The political impossibility of the Ryan-Romney budget

You are better off believing in the tooth fairy than the Republican pair's economic strategy.

Pain has no political constituency.

This fundamental rule of American politics (and democratic systems more generally) points up the difficulty of enacting or sustaining public policies that leave large numbers of citizens worse off. Politicians dread casting votes on legislation that will impose costs on any significant group of constituents, lest the opposition seize on the issue in the next election. Austerity policies typically spell defeat for the political party or coalition that imposes them (see Greece). Given the political consequences of inflicting pain, many of the key budget prescriptions embodied in the budget plan developed by Representative Paul Ryan and now effectively endorsed by Mitt Romney will never be realized in practice.

Political parties that run on a “cod liver oil” platform face a critical obstacle on the campaign trail. They can always be undersold in the competition for votes by other parties that offer voters instead the proverbial spoonful of sugar. The political challenge entailed by recommending policies that promise pain becomes more acute if the danger that the pain is designed to avert lies far off in the future.

In 1984, Democratic presidential nominee Walter Mondale vividly demonstrated the lesson that pain is a losing political proposition. He believed that the American people would accept the hard truth that tax increases were the only solution to the large federal deficit generated by the tax cuts pushed through by the Reagan administration. In his acceptance speech at the Democratic convention, he delivered the bad news directly:

“Whoever is inaugurated in January, the American people will have to pay Mr. Reagan’s bills. The budget will be squeezed. Taxes will go up….Mr. Reagan will raise taxes, and so will I. He won’t tell you. I just did.”

Mondale’s candor earned him no credit among the American people. With barely 40 per cent of the popular vote, he lost 49 states. (If Reagan had decided to campaign in Minnesota, Mondale’s home state, the Democrat might have lost all fifty.)

Another episode from the Reagan era demonstrates a more palatable approach to allocating pain. In 1981, recognizing that Social Security would soon face a short-term funding shortfall, Reagan appointed a bipartisan group, the National Commission on Social Security Reform (called the Greenspan Commission after its chair, Alan Greenspan) to review the program and its finances. The commission recommended a series of changes that included increased taxes and reduced benefits. Congress in 1983 approved recommendations that yielded $168bn to assure that the program would remain solvent. The solution set borrowed from both parties, including increasing in the retirement age and raising the payroll tax ceiling on higher income workers. Importantly, the commission gave both parties political cover, and the bipartisan support effectively removed the issue from the 1984 campaign.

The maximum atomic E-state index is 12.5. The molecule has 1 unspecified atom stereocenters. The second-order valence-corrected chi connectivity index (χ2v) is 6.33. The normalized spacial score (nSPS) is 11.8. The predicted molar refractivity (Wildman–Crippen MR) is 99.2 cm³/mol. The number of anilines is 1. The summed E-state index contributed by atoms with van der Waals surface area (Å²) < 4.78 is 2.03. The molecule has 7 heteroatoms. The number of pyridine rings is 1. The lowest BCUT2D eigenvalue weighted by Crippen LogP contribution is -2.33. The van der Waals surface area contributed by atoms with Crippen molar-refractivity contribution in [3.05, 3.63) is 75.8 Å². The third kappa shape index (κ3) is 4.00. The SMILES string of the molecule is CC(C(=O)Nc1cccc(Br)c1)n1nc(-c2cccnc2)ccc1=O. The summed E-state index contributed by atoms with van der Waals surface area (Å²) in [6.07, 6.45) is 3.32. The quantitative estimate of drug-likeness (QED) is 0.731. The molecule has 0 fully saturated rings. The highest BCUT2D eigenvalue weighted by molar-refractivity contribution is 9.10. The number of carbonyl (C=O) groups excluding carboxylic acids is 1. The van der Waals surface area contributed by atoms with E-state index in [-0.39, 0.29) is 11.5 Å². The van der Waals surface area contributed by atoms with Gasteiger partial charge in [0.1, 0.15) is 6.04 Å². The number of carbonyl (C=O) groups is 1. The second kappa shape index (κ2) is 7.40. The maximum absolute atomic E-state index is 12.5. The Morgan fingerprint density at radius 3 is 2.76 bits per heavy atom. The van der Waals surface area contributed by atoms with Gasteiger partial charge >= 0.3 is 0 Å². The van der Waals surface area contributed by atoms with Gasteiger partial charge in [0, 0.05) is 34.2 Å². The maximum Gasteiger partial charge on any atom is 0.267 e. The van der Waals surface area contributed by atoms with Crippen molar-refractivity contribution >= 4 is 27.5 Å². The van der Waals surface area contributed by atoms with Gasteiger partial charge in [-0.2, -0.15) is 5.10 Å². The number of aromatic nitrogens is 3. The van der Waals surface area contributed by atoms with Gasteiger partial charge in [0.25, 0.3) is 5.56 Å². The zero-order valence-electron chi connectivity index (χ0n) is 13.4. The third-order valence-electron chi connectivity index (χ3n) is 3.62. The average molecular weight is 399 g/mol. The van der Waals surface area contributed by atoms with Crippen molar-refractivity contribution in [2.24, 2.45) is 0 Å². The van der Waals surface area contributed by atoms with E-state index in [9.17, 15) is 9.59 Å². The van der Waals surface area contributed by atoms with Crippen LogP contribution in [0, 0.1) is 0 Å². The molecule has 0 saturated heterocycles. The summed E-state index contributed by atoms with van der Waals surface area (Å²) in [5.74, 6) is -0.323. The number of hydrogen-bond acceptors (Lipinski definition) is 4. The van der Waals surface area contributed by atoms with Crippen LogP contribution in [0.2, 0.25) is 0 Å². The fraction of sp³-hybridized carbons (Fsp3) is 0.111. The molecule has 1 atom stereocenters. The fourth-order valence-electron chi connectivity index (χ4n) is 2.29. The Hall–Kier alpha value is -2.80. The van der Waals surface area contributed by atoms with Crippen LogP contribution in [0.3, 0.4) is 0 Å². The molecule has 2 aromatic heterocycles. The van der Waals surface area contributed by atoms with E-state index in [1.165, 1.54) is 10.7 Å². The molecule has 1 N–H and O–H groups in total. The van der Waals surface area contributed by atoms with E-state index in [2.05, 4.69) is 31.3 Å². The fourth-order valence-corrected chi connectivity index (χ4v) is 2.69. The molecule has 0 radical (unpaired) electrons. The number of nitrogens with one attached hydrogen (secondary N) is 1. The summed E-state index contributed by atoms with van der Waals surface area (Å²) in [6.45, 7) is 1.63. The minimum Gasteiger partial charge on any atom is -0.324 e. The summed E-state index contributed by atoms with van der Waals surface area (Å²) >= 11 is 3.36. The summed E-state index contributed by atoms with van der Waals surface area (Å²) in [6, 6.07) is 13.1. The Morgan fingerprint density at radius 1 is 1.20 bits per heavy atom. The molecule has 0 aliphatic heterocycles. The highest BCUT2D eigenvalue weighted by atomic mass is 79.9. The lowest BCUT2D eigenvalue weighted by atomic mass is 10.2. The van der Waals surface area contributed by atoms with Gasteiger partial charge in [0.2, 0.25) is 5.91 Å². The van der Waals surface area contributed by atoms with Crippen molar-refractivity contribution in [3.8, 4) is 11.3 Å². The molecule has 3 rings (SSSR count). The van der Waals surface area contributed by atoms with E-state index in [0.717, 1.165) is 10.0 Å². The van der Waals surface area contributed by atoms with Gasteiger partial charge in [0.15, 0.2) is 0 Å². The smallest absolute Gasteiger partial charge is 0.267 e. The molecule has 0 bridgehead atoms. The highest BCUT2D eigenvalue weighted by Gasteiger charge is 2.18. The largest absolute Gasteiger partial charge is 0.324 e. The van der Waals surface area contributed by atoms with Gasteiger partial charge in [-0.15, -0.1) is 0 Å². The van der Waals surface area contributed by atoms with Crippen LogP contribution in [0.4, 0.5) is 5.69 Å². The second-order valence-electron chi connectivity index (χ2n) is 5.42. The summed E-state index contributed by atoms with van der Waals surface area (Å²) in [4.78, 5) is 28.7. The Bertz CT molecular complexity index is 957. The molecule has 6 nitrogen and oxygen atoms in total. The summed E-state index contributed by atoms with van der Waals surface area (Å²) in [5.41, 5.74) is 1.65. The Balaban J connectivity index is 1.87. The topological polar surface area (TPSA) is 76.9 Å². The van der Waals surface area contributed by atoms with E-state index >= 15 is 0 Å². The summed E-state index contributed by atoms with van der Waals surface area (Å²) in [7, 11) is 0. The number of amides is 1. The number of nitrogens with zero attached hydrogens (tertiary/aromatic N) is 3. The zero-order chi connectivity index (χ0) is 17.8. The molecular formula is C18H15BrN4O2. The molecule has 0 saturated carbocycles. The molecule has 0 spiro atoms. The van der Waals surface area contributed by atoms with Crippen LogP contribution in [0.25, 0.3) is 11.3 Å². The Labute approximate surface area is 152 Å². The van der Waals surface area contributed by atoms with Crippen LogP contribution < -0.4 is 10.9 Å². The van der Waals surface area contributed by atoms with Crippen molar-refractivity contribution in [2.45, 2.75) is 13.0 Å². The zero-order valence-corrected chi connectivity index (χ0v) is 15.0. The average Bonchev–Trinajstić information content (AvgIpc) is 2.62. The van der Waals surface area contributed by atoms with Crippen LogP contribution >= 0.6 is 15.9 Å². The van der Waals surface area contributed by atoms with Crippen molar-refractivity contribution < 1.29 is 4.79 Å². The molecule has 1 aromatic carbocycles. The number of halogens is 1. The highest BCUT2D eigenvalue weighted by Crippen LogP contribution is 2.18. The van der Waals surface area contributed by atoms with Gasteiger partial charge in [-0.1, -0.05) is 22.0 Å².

But the conditions that made possible the 1983 compromise have proven harder to replicate over time. Barack Obama sought to lay the groundwork for a similar bipartisan approach when he appointed the National Commission on Fiscal Responsibility and Reform (usually referred to after its co-chairs as Simpson-Bowles). Rather than embrace the report, however, lawmakers in both parties shunned it. Among the obstacles were a more sharply polarized political context and the lack of urgency inherent in the underlying problem. Any long-term debt crisis involves a distant threat, quite unlike the immediate problems facing Social Security in the early 1980s.

If we apply the lessons from these episodes to the Ryan budget, certain conclusions follow. First, so long as the Democrats control one of the main policy branches of the national government (the White House, the Senate, or the House), the plan will go nowhere. Indeed, that is the best of all worlds for the GOP, because then Republicans don’t have to answer for the consequences. Second, were the Republicans to sweep the 2012 elections, they might enact the features of the plan attractive to their core constituents — cutting discretionary expenditures for the poor and lowering taxes. The result would be a larger federal deficit and a worsening of the future debt problem. Third, Republican lawmakers would likely defer proposed changes in Medicare and changes in the tax code (such as eliminating popular deductions) intended to offset tax cuts. These unpopular moves would leave them politically vulnerable in 2014. To enact them could spell a quick farewell to majority status for the GOP.

Republicans know this. Many are already scared to run on the Ryan scheme to replace traditional Medicare for those under the age of 55 with vouchers that cannot possibly cover the same level of services. That Medicare poses a danger to the federal government’s solvency as baby boomers retire may be true, but proposing to slash Medicare spending still makes for bad politics. (And the Republican ticket appreciates the politics, too, witness the Romney-Ryan attack on Obamacare for allegedly cutting Medicare.) Nor will the Republicans’ Orwellian efforts to package the reform as a plan to protect and enhance Medicare work. In a contested information environment, efforts to reframe the terms of debate don’t work.